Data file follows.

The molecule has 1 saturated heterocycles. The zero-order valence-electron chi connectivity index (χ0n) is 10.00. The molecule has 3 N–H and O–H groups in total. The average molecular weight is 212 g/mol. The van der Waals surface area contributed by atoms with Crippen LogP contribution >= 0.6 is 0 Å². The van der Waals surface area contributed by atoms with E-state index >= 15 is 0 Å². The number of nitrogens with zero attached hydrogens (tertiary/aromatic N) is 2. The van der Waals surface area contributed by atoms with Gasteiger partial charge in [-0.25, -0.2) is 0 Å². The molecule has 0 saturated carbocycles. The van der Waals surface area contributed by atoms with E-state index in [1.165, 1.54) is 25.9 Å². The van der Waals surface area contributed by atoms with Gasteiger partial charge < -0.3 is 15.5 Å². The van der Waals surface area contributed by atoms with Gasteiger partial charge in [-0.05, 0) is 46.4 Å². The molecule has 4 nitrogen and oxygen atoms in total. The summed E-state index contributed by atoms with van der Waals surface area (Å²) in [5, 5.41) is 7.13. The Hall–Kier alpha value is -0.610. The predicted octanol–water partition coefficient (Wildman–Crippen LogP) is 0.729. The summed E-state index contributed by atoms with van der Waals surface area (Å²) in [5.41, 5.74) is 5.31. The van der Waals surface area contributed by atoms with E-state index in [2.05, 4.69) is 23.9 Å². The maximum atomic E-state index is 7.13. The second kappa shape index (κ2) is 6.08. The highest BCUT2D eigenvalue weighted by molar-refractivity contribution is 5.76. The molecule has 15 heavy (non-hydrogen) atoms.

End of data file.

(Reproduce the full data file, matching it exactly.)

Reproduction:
The molecule has 1 saturated heterocycles. The zero-order valence-electron chi connectivity index (χ0n) is 10.00. The molecule has 3 N–H and O–H groups in total. The average molecular weight is 212 g/mol. The van der Waals surface area contributed by atoms with Crippen LogP contribution >= 0.6 is 0 Å². The van der Waals surface area contributed by atoms with E-state index >= 15 is 0 Å². The number of nitrogens with zero attached hydrogens (tertiary/aromatic N) is 2. The van der Waals surface area contributed by atoms with Gasteiger partial charge in [-0.25, -0.2) is 0 Å². The molecule has 0 saturated carbocycles. The van der Waals surface area contributed by atoms with E-state index in [1.165, 1.54) is 25.9 Å². The van der Waals surface area contributed by atoms with Gasteiger partial charge < -0.3 is 15.5 Å². The van der Waals surface area contributed by atoms with Gasteiger partial charge in [-0.05, 0) is 46.4 Å². The molecule has 4 nitrogen and oxygen atoms in total. The summed E-state index contributed by atoms with van der Waals surface area (Å²) in [5, 5.41) is 7.13. The Hall–Kier alpha value is -0.610. The predicted octanol–water partition coefficient (Wildman–Crippen LogP) is 0.729. The summed E-state index contributed by atoms with van der Waals surface area (Å²) in [5.41, 5.74) is 5.31. The van der Waals surface area contributed by atoms with E-state index in [2.05, 4.69) is 23.9 Å². The maximum atomic E-state index is 7.13. The second kappa shape index (κ2) is 6.08. The highest BCUT2D eigenvalue weighted by molar-refractivity contribution is 5.76. The molecule has 15 heavy (non-hydrogen) atoms.